Sprint, T-Mobile Court Antitrust Authorities With $26.5B Deal

A woman using a cellphone walks past T-Mobile and Sprint stores on April 27, 2010, in New York. (AP Photo/Mark Lennihan)

MANHATTAN (CN) – Sprint and T-Mobile announced a $26.5 billion merger on Sunday, promising the development of historic nationwide high-speed 5G wireless network and massive economic growth.

Representing the country’s third- and fourth-largest mobile wireless companies, Sprint and T-Mobile said they expect the deal to close by the first half of 2019.

The deal must still face review by antitrust regulators at the Justice Department and the Federal Communications Commission, however, and some analysts have given the deal only 50-50 odds of approval.

Shares of Sprint fell nearly 13 percent to $5.63 Monday, slipping below the $6.62 price initially laid out in the deal. T-Mobile also dropped, nearly 6 percent to $60.72.

The new combined company, which will be named T-Mobile, expects their development of 5G to create 3 million new U.S. jobs and $500 billion in economic growth by 2024, according to a report from the telecommunications trade association CTIA.

T-Mobile promises wireless customers that the combined company will deliver 15 times faster speeds on average nationwide by 2024, “with many customers experiencing up to 100x faster speeds than early 4G.”

According to statements from the companies, based on closing share prices on April 27, the merger represents a total implied enterprise value of approximately $59 billion for Sprint and approximately $146 billion for the combined company.

The company also forecast that the merger will benefit shareholders through more than $6 billion in run-rate cost synergies.

T-Mobile’s John Legere will serve as CEO of the combined company with T-Mobile’s Mike Sievert on board as president and chief operating officer.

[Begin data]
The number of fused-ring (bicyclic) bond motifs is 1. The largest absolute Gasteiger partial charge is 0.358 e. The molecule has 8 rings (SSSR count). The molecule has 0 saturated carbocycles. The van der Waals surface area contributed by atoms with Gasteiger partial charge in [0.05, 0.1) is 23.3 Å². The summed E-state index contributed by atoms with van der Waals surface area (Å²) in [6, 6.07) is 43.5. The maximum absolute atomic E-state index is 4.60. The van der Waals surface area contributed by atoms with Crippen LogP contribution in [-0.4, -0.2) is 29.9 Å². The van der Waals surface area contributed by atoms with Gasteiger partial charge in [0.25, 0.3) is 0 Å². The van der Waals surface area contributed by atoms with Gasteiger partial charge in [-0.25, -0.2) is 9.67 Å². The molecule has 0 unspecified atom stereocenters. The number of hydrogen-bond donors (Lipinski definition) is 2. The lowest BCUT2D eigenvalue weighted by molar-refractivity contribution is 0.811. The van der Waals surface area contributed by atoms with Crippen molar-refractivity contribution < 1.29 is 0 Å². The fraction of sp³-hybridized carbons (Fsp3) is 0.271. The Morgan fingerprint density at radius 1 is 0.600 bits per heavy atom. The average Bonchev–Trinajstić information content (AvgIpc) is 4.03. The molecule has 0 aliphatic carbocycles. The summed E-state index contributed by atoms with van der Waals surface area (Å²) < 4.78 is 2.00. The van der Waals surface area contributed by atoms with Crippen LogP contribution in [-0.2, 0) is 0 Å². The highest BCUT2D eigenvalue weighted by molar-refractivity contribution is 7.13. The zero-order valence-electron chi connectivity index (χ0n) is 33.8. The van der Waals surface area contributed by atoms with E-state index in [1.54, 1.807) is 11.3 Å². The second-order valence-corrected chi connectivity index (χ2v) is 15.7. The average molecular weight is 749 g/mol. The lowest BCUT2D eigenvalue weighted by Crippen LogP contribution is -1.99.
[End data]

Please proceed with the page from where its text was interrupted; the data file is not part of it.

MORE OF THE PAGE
Sprint’s Marcelo Claure compared going from 4G to 5G to the groundbreaking switch from black-and-white television to color, calling it a “seismic shift.”

“The combination of these two dynamic companies can only benefit the U.S. consumer,” Claure said in a statement Sunday. “Both Sprint and T-Mobile have similar DNA and have eliminated confusing rate plans, converging into one rate plan: Unlimited.

“We intend to bring this same competitive disruption as we look to build the world’s best 5G network that will make the U.S. a hotbed for innovation and will redefine the way consumers live and work across the U.S., including in rural America,” the Sprint executive added.

The companies claim that their main competitors Verizon and AT&T are not equipped to deliver a nationwide 5G network in the United States.

According to a press release, the two wireless competitors would “have to kick current customers off LTE, which would take years, or use a type of spectrum (millimeter wave) that can only carry a signal 2,000 feet from a cell site – versus multiple miles for other spectrum – making it nearly impossible for either of them to create a truly nationwide 5G network quickly.”

Sprint and T-Mobile plan to invest up to $40 billion in their merged network in the first three years, which executives said would drive more hiring and better service for customers.

The 5G aspirations are at the heart of the agreement, and the new technology could allow companies to provide faster service to people’s homes, making references to the “Internet-of-Things” concept in which millions of everyday electronic devices are all connected by wireless internet accessibility.

The CTIA trade association billed the development of 5G as a global competition, with “countries like China, South Korea, and Japan … doing everything they can to win.”

A fact sheet from the group estimates that one out of every 100 Americans will benefit from a new 5G job.

In 2014, a deal between the two companies fell apart after concerns that Obama-era antitrust regulators intervened.

The new company will be headquartered in Bellevue, Washington, with a second headquarters in Overland Park, Kansas.

Sprint is controlled by Tokyo-based SoftBank Group Corp. and T-Mobile is owned by Germany’s Deutsche Telekom AG, which will be the largest stakeholder of the combined company.

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